Acne is the collective term used to describe whiteheads, blackheads and pimples. Teenagers might refer to acne as zits.
But whatever you might call it, acne is a condition that adolescents and adults would rather not deal because it can be very burdensome, regardless if the case is mild or severe. A person suffering from acne may often feel self-conscious, embarrassed and helpless.
Over the years, as medicine continues to advance, more and more acne treatment methods have sprung up, promising to clear up pimples within weeks or days.
The most common acne treatment recommended by dermatologists is the use of antibiotics, typically tetracycline-type derivatives formulated to kill the acne-causing propioniform bacteria responsible for the inflammation and infection. Topical agents such as benzyl peroxide also work the same way.
There are now techie ways to treat acne, like the Zeno acne blemish device. This hand-held gadget is used to heat up the skin to kill the propioniform bacteria and trigger the influx of heat-shock proteins that also help kill the bacteria and reduce inflammation in the pores.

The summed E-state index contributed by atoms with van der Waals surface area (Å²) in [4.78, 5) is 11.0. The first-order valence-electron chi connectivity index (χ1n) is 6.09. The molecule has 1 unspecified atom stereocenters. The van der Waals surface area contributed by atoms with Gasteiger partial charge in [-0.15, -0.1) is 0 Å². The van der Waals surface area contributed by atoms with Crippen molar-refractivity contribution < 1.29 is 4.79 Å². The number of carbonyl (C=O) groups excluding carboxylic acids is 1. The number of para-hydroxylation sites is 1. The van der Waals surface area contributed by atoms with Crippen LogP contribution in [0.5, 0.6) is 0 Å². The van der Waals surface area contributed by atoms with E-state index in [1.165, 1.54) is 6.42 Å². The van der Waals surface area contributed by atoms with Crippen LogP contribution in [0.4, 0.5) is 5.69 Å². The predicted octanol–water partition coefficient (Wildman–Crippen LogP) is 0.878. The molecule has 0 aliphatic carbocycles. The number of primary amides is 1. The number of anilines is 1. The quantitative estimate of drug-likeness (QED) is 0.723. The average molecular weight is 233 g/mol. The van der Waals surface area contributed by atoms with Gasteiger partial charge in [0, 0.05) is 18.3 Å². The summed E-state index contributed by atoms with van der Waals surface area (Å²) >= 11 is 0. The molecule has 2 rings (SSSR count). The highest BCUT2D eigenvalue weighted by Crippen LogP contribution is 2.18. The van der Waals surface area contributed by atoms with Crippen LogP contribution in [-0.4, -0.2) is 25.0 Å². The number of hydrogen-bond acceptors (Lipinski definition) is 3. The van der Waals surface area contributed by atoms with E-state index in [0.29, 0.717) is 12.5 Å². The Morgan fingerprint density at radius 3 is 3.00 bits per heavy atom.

One acne treatment method with a bad rap is Accutane (isotretinoin), a powerful drug used to inhibit the amount of oil being secreted in the skin follicles. Though it was proven to be effective in clearing up acne, Accutane is also a classified as a category X drug because it is guaranteed to cause birth defects. Other Accutane side effects include depression, psychosis, aggression and suicide.
Most acne treatment methods are just quick fixes; they only treat the symptoms but not the cause. While a lot of products and methods do work to an extent, the acne usually reappears after a few weeks of stopping the treatment.
You'd be surprised to learn that preventing acne isn't really that complicated. The first thing you need to realize is that contrary to what many skin experts believe, the food that you eat has a lot